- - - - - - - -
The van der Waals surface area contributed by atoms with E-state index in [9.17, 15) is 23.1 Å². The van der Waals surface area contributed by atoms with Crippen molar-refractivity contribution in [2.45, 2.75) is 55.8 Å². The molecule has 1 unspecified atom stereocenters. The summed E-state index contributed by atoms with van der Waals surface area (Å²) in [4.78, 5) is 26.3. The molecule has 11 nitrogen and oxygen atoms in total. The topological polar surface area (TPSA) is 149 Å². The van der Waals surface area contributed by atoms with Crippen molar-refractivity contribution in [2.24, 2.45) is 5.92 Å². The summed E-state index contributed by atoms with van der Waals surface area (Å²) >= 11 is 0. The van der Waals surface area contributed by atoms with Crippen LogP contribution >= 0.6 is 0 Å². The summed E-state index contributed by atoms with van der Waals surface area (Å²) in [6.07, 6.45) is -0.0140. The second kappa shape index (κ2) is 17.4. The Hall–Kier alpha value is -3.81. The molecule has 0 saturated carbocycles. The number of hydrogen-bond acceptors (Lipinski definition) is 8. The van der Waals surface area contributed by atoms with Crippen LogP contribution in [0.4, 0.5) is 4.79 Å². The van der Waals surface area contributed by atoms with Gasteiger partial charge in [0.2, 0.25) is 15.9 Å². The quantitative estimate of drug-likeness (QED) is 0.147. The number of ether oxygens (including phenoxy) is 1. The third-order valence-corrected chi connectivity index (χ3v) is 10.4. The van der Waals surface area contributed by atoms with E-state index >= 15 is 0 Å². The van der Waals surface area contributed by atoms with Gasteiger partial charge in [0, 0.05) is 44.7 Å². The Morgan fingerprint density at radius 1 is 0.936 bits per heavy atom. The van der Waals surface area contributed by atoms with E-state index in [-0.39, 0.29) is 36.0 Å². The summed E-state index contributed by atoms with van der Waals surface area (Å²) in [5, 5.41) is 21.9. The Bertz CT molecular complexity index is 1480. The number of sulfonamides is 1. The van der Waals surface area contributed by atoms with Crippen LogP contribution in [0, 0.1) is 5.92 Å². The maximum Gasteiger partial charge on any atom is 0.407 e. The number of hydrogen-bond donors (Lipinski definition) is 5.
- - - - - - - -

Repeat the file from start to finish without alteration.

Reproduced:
The van der Waals surface area contributed by atoms with E-state index in [9.17, 15) is 23.1 Å². The van der Waals surface area contributed by atoms with Crippen molar-refractivity contribution in [2.45, 2.75) is 55.8 Å². The molecule has 1 unspecified atom stereocenters. The summed E-state index contributed by atoms with van der Waals surface area (Å²) in [4.78, 5) is 26.3. The molecule has 11 nitrogen and oxygen atoms in total. The topological polar surface area (TPSA) is 149 Å². The van der Waals surface area contributed by atoms with Crippen molar-refractivity contribution in [2.24, 2.45) is 5.92 Å². The summed E-state index contributed by atoms with van der Waals surface area (Å²) >= 11 is 0. The van der Waals surface area contributed by atoms with Crippen LogP contribution >= 0.6 is 0 Å². The summed E-state index contributed by atoms with van der Waals surface area (Å²) in [6.07, 6.45) is -0.0140. The second kappa shape index (κ2) is 17.4. The Hall–Kier alpha value is -3.81. The molecule has 0 saturated carbocycles. The number of hydrogen-bond acceptors (Lipinski definition) is 8. The van der Waals surface area contributed by atoms with Crippen LogP contribution in [0.4, 0.5) is 4.79 Å². The van der Waals surface area contributed by atoms with Gasteiger partial charge in [0.2, 0.25) is 15.9 Å². The quantitative estimate of drug-likeness (QED) is 0.147. The number of ether oxygens (including phenoxy) is 1. The third-order valence-corrected chi connectivity index (χ3v) is 10.4. The van der Waals surface area contributed by atoms with E-state index >= 15 is 0 Å². The van der Waals surface area contributed by atoms with Gasteiger partial charge in [0, 0.05) is 44.7 Å². The Morgan fingerprint density at radius 1 is 0.936 bits per heavy atom. The van der Waals surface area contributed by atoms with E-state index in [-0.39, 0.29) is 36.0 Å². The summed E-state index contributed by atoms with van der Waals surface area (Å²) in [5, 5.41) is 21.9. The Bertz CT molecular complexity index is 1480. The number of sulfonamides is 1. The van der Waals surface area contributed by atoms with Crippen LogP contribution in [0, 0.1) is 5.92 Å². The maximum Gasteiger partial charge on any atom is 0.407 e. The number of hydrogen-bond donors (Lipinski definition) is 5.